Abstract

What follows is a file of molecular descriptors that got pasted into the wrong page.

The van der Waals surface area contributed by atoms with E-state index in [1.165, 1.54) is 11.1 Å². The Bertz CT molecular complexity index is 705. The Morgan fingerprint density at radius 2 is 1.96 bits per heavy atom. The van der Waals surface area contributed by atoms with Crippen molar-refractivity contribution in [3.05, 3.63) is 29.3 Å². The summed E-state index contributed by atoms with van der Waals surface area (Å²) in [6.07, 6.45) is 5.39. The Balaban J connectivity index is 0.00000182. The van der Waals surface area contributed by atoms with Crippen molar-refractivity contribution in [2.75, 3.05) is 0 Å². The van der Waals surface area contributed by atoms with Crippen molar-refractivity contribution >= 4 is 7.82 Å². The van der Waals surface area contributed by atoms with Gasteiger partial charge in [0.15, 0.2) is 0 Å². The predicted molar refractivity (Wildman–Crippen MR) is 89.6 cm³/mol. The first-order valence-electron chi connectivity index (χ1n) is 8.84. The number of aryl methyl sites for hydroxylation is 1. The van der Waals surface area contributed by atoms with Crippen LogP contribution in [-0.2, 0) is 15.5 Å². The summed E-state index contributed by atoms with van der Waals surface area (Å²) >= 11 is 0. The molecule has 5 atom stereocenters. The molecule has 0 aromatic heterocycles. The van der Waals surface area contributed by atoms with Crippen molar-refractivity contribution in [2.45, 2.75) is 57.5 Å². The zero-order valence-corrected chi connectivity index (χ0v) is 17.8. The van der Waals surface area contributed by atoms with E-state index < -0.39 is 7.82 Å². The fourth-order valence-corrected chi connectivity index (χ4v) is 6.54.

The Karimnagar granulite terrane is an integral part of the Eastern Dharwar Craton (EDC), India, having been the subject of much interest because of the only reported granulite facies rocks in the EDC. It shows a large variety of rock types with a wide range of mineral parageneses and chemical compositions, namely charnockites (Opx+Pl+perthite+Qtz±Bt±Grt), gneisses (Opx+Crd+Bt+Pl+Qtz+perthite±Sil±Grt±Spl; Bt+Qtz+Pl±Crd±Hbl±Spl), mafic granulites (Cpx+Pl+Qtz±Opx±Hbl), quartz-free granulites (Spr+Spl+Bt+Crd+Kfs+Crn; Bt+Crd+Kfs±Crn±Spl±Krn; And+Bt+Kfs+Chl), granites (Qtz+Pl+Kfs±Bt±Hbl), altered ultramafic rocks (Chl+Trem+Tlc), metadolerites (Cpx+Pl±Bt±Qtz±Chl), banded magnetite quartzites and quartzites. Andalusite- and chlorite-bearing assemblages presumably suggest a retrograde origin. Investigation of quartz-free granulites of the area brings out some interesting and important observations, reflecting the presence of refractory phases. These granulites are devoid of sillimanite and contain corundum instead. Reaction textures in the gneisses include breakdown of garnet to form coronas and symplectites of orthopyroxene+cordierite, formation of cordierite from garnet+sillimanite+quartz and late retrograde biotite and biotite+quartz symplectites. In the mafic granulites, inclusions of quartz and hornblende within orthopyroxene are interpreted as being a part of the prograde assemblage. At a later stage orthopyroxene is also rimmed by hornblende. The quartz-free granulites display a variety of spectacular coronas, for example, successive rims on corundum consisting of spinel+sapphirine+cordierite±orthopyroxene, rare skeletal symplectitic intergrowth of sapphirine+cordierite+potash feldspar, and late retrograde formation of chlorite, corundum, spinel and andalusite from sapphirine±cordierite. Based on chemographic relationships and petrogenetic grids, a sequence of prograde, isothermal decompressive and retrograde reactions have been inferred. Quartz-free sapphirine granulites and mafic granulites record the highest P–T conditions (~7 kbar, 850°C), whereas the gneisses were formed at lower P–T conditions (~5 kbar, 800°C). In addition, the presence of andalusite-bearing rocks suggests a pressure of around 2.5 kbar. This change in pressure from 7 kbar to around 2.5 kbar suggests a decompressive path for the evolution of granulites in the study area, which indicates an uplift for the granulite-facies rocks from lower crustal conditions. The implications for supercontinent history are also addressed in light of available geochronological data.

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